Filipina Heterotopia

more info

Filipina Heterotopia

photograph, lambda print

sound composition, 19’35, 2008

“There are also, probably in every culture, in every civilization, real places – places that do exist and that are formed in the very founding of society – which are something like counter-sites, a kind of effectively enacted utopia in which the real sites, all the other real sites that can be found within the culture, are simultaneously represented, contested, and inverted. Places of this kind are outside of all places, even though it may be possible to indicate their location in reality.”
Michel Foucault, On Other Spaces, 1967.

This piece is rooted in a socio-economic context, which can be witnessed in Hong Kong. Since the 1970’s, and the poor economic situation the government of Philippines has actively promoted and supported the migration in order to find work abroad. As a result, there is now a great number of Filipinas in Hong Kong, who came to find job as domestic helpers to take care of children, elderly, and of the household in general. As stated in their contract, they should live with their employees, and have a day of rest on Sunday usually. They usually gather on that day in open public spaces, outside their employee’s house. They group on or under footbridges, public squares, pavements, etc, and spend the day there, laughing, shouting, singing, conducting religious activities like praying, dancing, etc. For that day, the space would be their own space, as they would mark their land with cardboard, plastic.
This sudden invasion of public space is widely accepted by authorities, even in open public space, which are managed by private interests. By law, the minimum requirement of public space is two square meters per person, as stated by HK’s Planning Standards and Guidelines. But often, private developers use these open public spaces.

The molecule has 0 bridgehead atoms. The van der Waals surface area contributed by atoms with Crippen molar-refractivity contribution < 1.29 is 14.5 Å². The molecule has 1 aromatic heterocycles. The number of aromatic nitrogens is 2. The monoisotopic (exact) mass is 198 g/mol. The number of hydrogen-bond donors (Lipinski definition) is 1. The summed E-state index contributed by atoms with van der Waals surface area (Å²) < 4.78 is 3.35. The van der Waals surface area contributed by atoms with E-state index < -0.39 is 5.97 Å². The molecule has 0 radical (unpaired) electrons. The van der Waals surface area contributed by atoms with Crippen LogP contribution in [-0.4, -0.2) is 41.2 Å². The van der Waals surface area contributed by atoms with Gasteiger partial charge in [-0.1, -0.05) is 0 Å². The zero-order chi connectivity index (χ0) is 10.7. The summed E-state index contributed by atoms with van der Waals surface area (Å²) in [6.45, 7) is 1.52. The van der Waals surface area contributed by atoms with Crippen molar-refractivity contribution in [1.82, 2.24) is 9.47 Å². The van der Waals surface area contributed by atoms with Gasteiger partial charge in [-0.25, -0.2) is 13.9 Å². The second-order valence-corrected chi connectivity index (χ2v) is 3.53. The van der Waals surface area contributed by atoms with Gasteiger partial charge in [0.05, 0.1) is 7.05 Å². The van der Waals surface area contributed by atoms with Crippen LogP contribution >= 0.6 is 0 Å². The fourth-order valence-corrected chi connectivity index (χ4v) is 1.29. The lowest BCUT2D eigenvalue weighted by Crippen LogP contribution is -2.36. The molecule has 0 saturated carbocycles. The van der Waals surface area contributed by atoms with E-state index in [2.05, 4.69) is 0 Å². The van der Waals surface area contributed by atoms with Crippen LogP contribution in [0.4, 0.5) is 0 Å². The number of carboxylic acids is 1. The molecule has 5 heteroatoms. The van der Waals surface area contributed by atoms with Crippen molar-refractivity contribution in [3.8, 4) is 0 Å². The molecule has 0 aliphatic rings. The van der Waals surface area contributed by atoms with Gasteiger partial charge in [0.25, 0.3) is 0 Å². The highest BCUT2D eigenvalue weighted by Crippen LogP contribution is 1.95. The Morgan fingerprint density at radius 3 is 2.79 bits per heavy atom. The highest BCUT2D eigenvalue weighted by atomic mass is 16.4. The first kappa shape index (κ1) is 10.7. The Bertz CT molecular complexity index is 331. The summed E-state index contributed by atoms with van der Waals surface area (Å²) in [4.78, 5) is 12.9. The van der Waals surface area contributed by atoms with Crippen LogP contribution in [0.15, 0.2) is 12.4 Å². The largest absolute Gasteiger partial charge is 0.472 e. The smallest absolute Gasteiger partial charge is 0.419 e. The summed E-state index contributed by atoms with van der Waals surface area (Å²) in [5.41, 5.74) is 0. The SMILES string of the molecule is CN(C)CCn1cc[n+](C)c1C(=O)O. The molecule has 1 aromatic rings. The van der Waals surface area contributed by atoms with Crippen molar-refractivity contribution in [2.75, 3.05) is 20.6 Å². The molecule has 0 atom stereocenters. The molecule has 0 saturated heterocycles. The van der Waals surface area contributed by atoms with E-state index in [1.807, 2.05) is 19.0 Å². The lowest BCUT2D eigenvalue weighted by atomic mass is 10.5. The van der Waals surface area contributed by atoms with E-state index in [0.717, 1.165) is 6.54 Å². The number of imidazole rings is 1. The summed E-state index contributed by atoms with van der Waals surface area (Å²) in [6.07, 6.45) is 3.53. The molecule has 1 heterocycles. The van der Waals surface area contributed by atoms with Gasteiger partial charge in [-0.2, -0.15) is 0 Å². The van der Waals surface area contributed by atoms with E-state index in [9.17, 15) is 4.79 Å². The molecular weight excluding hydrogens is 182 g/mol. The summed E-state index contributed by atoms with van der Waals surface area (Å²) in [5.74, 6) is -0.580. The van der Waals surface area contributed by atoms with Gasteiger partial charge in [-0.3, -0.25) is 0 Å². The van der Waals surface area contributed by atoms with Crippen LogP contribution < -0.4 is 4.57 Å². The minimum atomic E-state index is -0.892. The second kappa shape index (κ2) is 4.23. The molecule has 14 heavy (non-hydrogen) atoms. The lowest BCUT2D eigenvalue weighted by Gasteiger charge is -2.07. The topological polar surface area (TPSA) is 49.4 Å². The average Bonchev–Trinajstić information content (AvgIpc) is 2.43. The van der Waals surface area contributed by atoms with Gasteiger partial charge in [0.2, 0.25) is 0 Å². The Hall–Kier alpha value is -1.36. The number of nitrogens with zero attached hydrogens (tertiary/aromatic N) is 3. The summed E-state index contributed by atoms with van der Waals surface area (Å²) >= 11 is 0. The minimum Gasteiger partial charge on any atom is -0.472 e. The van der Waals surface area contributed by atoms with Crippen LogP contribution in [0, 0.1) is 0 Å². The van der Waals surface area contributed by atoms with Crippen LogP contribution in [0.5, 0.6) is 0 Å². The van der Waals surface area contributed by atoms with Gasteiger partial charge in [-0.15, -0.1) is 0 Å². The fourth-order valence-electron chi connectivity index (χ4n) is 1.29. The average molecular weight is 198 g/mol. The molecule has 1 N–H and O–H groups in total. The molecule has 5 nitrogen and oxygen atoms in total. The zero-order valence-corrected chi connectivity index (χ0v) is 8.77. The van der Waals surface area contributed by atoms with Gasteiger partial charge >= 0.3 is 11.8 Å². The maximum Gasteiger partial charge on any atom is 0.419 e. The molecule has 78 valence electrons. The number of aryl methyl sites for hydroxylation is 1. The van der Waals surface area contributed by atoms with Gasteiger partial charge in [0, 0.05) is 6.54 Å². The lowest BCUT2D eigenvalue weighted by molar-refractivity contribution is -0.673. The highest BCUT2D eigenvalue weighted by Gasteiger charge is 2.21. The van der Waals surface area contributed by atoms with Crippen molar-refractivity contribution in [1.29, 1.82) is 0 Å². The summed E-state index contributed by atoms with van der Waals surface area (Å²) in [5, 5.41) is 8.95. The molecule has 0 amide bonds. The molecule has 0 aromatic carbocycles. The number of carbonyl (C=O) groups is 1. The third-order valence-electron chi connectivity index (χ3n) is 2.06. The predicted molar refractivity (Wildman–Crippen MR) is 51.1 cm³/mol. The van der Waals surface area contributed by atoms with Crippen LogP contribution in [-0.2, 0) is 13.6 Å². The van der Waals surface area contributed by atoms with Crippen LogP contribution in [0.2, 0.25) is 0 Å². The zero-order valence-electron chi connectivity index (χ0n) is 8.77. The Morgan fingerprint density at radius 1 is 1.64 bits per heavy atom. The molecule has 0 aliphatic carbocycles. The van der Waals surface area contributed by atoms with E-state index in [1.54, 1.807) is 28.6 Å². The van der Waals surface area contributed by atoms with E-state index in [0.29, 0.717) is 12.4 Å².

Resulting from this socio-economic background, it is now a common fact to see Filipina domestic helpers, as well as from Indonesia or Thailand, as shown by recent immigrations waves, to take over these public spaces and form a clusters of small groups of people sitting on the ground for a day. This reappropriation is not only spatial, but it is also a sonorous phenomenon.
The recordings cover an area starting from the HSBC building to nearby the City Hall in Central. They have been conducted at several time of the week, at around the same time, in order to reflect the different usages of these spaces. At 3 am, only sounds of the traffic would resonate under the covered space of the HSBC building, or sounds of newspaper being sorted out, near City Hall, before being put on the stall in the early morning for sale. At 3 p.m., on a regular week day afternoon, sounds from the traffic are added to the sounds of passers-by. At 3 p.m. on a Sunday, the same space would be filled by noises of hundreds of Filipinas, creating a unique background noise, and a cacophony of voices and traffic. Getting closer, it is possible to enter these sound pockets created by small groups of seated people, who are engaged in different activities like laughing, praying, or dancing on music played aloud. These environmental sounds are the sounds that can be heard in this piece, and form the basis for the composition. In addition, interviews have been conducted in order to ask the protagonist to explain this urban phenomenon and about their relation to their direct environment and noise. All these layers of sounds are intertwined together to form a complex composition, depicting an urban socio-cultural event, which is usually turned into an anecdote for tourists. This work also reflects a common listening situation in Hong Kong, with a constant movement back and forth between foreground and background sounds, voices, and music coming from different sources and directions, where the listeners choose to focus on one or another sound, creating an effect commonly referred to as the cocktail-effect.